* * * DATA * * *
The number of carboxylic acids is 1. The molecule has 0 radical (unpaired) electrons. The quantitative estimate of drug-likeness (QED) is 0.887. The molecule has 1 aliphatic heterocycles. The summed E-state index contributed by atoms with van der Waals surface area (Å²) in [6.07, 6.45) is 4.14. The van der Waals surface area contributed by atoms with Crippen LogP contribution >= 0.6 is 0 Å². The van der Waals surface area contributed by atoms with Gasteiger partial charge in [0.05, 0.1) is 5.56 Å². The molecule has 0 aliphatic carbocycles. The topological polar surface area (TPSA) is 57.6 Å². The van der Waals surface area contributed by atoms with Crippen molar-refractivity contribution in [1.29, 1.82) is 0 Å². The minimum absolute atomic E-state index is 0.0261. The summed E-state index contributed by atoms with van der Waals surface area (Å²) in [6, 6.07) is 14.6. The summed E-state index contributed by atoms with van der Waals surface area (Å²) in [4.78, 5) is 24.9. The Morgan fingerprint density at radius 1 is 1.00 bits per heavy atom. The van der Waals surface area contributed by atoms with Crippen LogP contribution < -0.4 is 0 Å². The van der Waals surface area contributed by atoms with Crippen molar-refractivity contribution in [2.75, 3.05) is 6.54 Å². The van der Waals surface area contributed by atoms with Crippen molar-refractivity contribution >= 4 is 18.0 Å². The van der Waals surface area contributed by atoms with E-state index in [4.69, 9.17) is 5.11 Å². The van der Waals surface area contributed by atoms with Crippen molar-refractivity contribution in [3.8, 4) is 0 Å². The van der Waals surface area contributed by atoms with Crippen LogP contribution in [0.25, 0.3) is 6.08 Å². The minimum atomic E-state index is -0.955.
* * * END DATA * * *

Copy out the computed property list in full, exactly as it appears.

The number of carboxylic acids is 1. The molecule has 0 radical (unpaired) electrons. The quantitative estimate of drug-likeness (QED) is 0.887. The molecule has 1 aliphatic heterocycles. The summed E-state index contributed by atoms with van der Waals surface area (Å²) in [6.07, 6.45) is 4.14. The van der Waals surface area contributed by atoms with Crippen LogP contribution >= 0.6 is 0 Å². The van der Waals surface area contributed by atoms with Gasteiger partial charge in [0.05, 0.1) is 5.56 Å². The molecule has 0 aliphatic carbocycles. The topological polar surface area (TPSA) is 57.6 Å². The van der Waals surface area contributed by atoms with Crippen molar-refractivity contribution in [1.29, 1.82) is 0 Å². The minimum absolute atomic E-state index is 0.0261. The summed E-state index contributed by atoms with van der Waals surface area (Å²) in [6, 6.07) is 14.6. The summed E-state index contributed by atoms with van der Waals surface area (Å²) in [4.78, 5) is 24.9. The Morgan fingerprint density at radius 1 is 1.00 bits per heavy atom. The van der Waals surface area contributed by atoms with Crippen LogP contribution < -0.4 is 0 Å². The van der Waals surface area contributed by atoms with Crippen molar-refractivity contribution in [2.75, 3.05) is 6.54 Å². The van der Waals surface area contributed by atoms with Crippen molar-refractivity contribution >= 4 is 18.0 Å². The van der Waals surface area contributed by atoms with E-state index in [4.69, 9.17) is 5.11 Å². The van der Waals surface area contributed by atoms with Crippen molar-refractivity contribution in [3.8, 4) is 0 Å². The van der Waals surface area contributed by atoms with Crippen LogP contribution in [0.25, 0.3) is 6.08 Å². The minimum atomic E-state index is -0.955.